Clinics manned by a single doctor should be replaced by one-stop health shops run by several GPs, health minister Lord Darzi has told the BBC.
So-called 'polyclinics', which house GPs alongside medical services normally offered at hospitals, are better suited to patients' needs, Lord Darzi said.
He has proposed them for London and says they would work across England.
Public Health Minister Dawn Primarolo suggested the policy would only be applied to bigger GP practices.
But the British Medical Association says they will be wasteful and will undermine continuity of patient care.
Lord Darzi told the BBC Breakfast programme that although "most patients love their GP" a change was coming.
He praised the "fantastic" relationship between doctors and their patients, but said it must be distinguished from modern practices, where there were now often several GPs working under the same roof.
He said: "I have no doubt in the future we are going to see a critical mass of general practitioners working together, rather than what we used to see in the past which were practices with a single-handed clinician."
Ministers have already said they want to establish 150 polyclinics across England.
But Richard Vautrey, deputy chairman of the British Medical Association's GP committee, accused the government of trying to impose a "London-centric" model on the whole country, when it was inappropriate for less populated areas.
He said: "This is a government plan that is potentially going to waste hundreds of millions of pounds of scarce NHS resources, creating very large health centres that many areas of the country simply don't need or want."
He also warned the government's proposals will bring competition for NHS work from large multinational private companies.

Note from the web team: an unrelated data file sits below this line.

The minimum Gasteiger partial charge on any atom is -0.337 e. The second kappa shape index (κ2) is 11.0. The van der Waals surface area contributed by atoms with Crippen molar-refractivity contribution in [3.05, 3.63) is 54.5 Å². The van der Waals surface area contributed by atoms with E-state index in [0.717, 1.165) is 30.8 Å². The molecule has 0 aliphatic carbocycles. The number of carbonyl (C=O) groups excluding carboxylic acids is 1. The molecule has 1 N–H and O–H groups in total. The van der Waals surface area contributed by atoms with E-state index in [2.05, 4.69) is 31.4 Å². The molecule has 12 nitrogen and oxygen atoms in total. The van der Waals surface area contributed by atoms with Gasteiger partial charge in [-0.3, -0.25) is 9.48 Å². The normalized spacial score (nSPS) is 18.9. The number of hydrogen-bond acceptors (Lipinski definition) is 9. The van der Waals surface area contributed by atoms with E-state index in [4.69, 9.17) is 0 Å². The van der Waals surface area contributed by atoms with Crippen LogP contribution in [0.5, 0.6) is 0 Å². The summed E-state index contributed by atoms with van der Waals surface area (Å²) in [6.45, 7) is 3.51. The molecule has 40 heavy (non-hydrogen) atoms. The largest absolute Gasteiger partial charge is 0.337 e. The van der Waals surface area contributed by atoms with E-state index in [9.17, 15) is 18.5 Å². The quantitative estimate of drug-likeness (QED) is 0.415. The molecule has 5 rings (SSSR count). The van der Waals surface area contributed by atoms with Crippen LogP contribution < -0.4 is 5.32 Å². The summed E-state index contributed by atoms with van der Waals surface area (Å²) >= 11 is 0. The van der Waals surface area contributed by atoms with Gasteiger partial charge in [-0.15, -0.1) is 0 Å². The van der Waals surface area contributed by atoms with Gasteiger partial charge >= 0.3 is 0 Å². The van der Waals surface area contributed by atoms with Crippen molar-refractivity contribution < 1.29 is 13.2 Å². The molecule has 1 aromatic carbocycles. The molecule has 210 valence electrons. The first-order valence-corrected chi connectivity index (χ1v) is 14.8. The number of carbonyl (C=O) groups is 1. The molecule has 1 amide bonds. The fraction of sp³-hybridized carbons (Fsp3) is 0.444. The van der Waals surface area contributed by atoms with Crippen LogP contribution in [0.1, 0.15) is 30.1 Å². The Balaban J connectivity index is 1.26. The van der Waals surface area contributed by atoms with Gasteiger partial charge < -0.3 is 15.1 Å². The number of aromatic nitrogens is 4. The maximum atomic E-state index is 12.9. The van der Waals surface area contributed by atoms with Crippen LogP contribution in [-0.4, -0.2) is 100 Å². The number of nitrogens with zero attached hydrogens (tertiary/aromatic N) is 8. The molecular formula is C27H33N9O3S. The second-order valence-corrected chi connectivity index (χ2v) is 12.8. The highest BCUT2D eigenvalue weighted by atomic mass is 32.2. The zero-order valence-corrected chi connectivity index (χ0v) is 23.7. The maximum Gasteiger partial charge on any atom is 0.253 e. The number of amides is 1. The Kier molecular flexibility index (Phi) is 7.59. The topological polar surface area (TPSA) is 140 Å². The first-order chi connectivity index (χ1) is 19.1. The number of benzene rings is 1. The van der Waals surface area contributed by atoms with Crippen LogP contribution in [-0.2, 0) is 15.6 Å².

"They are effectively going to be looking for the cheapest bidder, who is going to run these health centres," he added.
Dr Anthony Halperin, chairman of the Patients Association, said he was not convinced by the idea of GPs and specialists working under the one roof.
"What I believe patients want is to see their own GP, to have a regular relationship with a GP, and when they require further or more specialist treatment to go to a hospital," he said.
"What you are now doing is interposing a third layer of a polyclinic and I really don't see any advantage for it."
Cradle to grave
Peter Weaving, a GP in Brampton, near Carlisle, said being a general practitioner in the UK and being able to treat generations of the same family was a "wonderful thing".
"I have been in practice for nearly 25 years," he said. "I have looked after patients from when they were babies to when they've grown up, and they've brought their babies to me.
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"It's very important that whatever developments modern medicine brings, we don't lose that underlying personal relationship."
Professor Steve Field, from the Royal College of General Practitioners, told the BBC the organisation was not against the principle of polyclinics as long as the doctor-patient relationship was preserved.
He said: "What we're really adamant about is that continuity of care you get in general practice, which really makes general practice in the UK the best in the world.
"And what we mustn't do is undo what's great."
Ms Primarolo suggested the policy would only apply to those larger practices that were already starting to function like polyclinics.
"It's very important that you have access, that you are reassured you have a good... understanding with your GP, and none of that is going to change," she said.
"And in big centres those services can be broader, but obviously in smaller communities you need still to have the access, and that means the provision may be built around individual or one or two GPs."
Lord Darzi has been commissioned by Prime Minister Gordon Brown to carry out a wholesale review of the NHS in England, and polyclinics were a high profile feature of his interim report published last year.
He also proposed the introduction of polyclinics in his 2007 review of the NHS in London.